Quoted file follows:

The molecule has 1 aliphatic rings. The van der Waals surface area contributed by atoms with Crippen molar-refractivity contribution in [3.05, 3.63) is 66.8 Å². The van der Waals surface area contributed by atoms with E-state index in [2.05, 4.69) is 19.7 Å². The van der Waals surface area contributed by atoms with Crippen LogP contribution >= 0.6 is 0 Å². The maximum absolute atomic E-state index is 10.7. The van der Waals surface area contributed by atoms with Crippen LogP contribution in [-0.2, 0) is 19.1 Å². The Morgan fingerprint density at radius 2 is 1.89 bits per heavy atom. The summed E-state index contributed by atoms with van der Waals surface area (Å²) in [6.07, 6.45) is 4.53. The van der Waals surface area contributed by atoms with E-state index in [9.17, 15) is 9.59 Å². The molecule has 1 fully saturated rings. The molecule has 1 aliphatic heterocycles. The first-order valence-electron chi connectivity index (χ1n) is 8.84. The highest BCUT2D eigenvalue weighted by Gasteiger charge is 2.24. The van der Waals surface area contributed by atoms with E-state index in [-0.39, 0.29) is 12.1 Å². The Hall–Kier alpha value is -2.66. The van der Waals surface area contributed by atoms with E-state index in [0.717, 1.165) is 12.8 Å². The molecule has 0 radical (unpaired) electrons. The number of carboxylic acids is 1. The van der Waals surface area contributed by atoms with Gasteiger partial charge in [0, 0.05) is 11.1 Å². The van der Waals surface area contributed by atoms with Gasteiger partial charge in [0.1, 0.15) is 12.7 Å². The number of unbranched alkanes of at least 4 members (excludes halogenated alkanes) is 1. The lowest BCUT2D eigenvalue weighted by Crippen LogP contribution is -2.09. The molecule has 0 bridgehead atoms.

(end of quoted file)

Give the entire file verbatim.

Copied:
The molecule has 1 aliphatic rings. The van der Waals surface area contributed by atoms with Crippen molar-refractivity contribution in [3.05, 3.63) is 66.8 Å². The van der Waals surface area contributed by atoms with E-state index in [2.05, 4.69) is 19.7 Å². The van der Waals surface area contributed by atoms with Crippen LogP contribution >= 0.6 is 0 Å². The maximum absolute atomic E-state index is 10.7. The van der Waals surface area contributed by atoms with Crippen LogP contribution in [-0.2, 0) is 19.1 Å². The Morgan fingerprint density at radius 2 is 1.89 bits per heavy atom. The summed E-state index contributed by atoms with van der Waals surface area (Å²) in [6.07, 6.45) is 4.53. The van der Waals surface area contributed by atoms with E-state index in [9.17, 15) is 9.59 Å². The molecule has 1 fully saturated rings. The molecule has 1 aliphatic heterocycles. The first-order valence-electron chi connectivity index (χ1n) is 8.84. The highest BCUT2D eigenvalue weighted by Gasteiger charge is 2.24. The van der Waals surface area contributed by atoms with E-state index in [-0.39, 0.29) is 12.1 Å². The Hall–Kier alpha value is -2.66. The van der Waals surface area contributed by atoms with E-state index in [0.717, 1.165) is 12.8 Å². The molecule has 0 radical (unpaired) electrons. The number of carboxylic acids is 1. The van der Waals surface area contributed by atoms with Gasteiger partial charge in [0, 0.05) is 11.1 Å². The van der Waals surface area contributed by atoms with Gasteiger partial charge in [0.1, 0.15) is 12.7 Å². The number of unbranched alkanes of at least 4 members (excludes halogenated alkanes) is 1. The lowest BCUT2D eigenvalue weighted by Crippen LogP contribution is -2.09. The molecule has 0 bridgehead atoms.